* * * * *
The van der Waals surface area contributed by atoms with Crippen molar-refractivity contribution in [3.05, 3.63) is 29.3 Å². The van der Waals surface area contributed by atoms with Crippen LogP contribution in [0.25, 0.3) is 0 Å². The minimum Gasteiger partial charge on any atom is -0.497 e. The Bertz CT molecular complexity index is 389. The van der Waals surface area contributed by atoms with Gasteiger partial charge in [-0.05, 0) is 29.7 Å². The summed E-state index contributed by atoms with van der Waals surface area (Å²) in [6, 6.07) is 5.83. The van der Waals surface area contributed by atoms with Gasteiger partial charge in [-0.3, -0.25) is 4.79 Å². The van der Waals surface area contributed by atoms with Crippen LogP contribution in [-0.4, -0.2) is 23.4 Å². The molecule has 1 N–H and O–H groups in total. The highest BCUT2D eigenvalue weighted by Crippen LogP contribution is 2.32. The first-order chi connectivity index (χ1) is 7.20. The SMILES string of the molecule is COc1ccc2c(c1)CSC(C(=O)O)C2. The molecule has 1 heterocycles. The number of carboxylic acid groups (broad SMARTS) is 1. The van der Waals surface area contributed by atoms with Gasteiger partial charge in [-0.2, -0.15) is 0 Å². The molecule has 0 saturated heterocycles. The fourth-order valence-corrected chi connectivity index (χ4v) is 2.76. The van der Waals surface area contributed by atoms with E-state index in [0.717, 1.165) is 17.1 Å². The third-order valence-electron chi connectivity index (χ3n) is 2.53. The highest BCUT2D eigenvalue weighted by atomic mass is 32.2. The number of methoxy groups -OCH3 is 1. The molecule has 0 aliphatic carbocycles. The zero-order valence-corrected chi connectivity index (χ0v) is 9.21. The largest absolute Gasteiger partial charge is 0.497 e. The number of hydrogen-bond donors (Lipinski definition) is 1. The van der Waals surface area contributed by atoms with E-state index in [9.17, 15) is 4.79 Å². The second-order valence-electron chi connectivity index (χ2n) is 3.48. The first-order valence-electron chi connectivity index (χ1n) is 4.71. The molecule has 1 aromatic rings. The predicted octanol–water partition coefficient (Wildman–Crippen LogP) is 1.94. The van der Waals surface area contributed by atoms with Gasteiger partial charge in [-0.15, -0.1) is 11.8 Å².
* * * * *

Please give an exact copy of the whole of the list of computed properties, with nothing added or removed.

The van der Waals surface area contributed by atoms with Crippen molar-refractivity contribution in [3.05, 3.63) is 29.3 Å². The van der Waals surface area contributed by atoms with Crippen LogP contribution in [0.25, 0.3) is 0 Å². The minimum Gasteiger partial charge on any atom is -0.497 e. The Bertz CT molecular complexity index is 389. The van der Waals surface area contributed by atoms with Gasteiger partial charge in [-0.05, 0) is 29.7 Å². The summed E-state index contributed by atoms with van der Waals surface area (Å²) in [6, 6.07) is 5.83. The van der Waals surface area contributed by atoms with Gasteiger partial charge in [-0.3, -0.25) is 4.79 Å². The van der Waals surface area contributed by atoms with Crippen LogP contribution in [-0.4, -0.2) is 23.4 Å². The molecule has 1 N–H and O–H groups in total. The highest BCUT2D eigenvalue weighted by Crippen LogP contribution is 2.32. The first-order chi connectivity index (χ1) is 7.20. The SMILES string of the molecule is COc1ccc2c(c1)CSC(C(=O)O)C2. The molecule has 1 heterocycles. The number of carboxylic acid groups (broad SMARTS) is 1. The van der Waals surface area contributed by atoms with Gasteiger partial charge in [-0.2, -0.15) is 0 Å². The molecule has 0 saturated heterocycles. The fourth-order valence-corrected chi connectivity index (χ4v) is 2.76. The van der Waals surface area contributed by atoms with E-state index in [0.717, 1.165) is 17.1 Å². The third-order valence-electron chi connectivity index (χ3n) is 2.53. The highest BCUT2D eigenvalue weighted by atomic mass is 32.2. The number of methoxy groups -OCH3 is 1. The molecule has 0 aliphatic carbocycles. The zero-order valence-corrected chi connectivity index (χ0v) is 9.21. The largest absolute Gasteiger partial charge is 0.497 e. The number of hydrogen-bond donors (Lipinski definition) is 1. The van der Waals surface area contributed by atoms with E-state index in [9.17, 15) is 4.79 Å². The second-order valence-electron chi connectivity index (χ2n) is 3.48. The first-order valence-electron chi connectivity index (χ1n) is 4.71. The molecule has 1 aromatic rings. The predicted octanol–water partition coefficient (Wildman–Crippen LogP) is 1.94. The van der Waals surface area contributed by atoms with Gasteiger partial charge in [-0.15, -0.1) is 11.8 Å².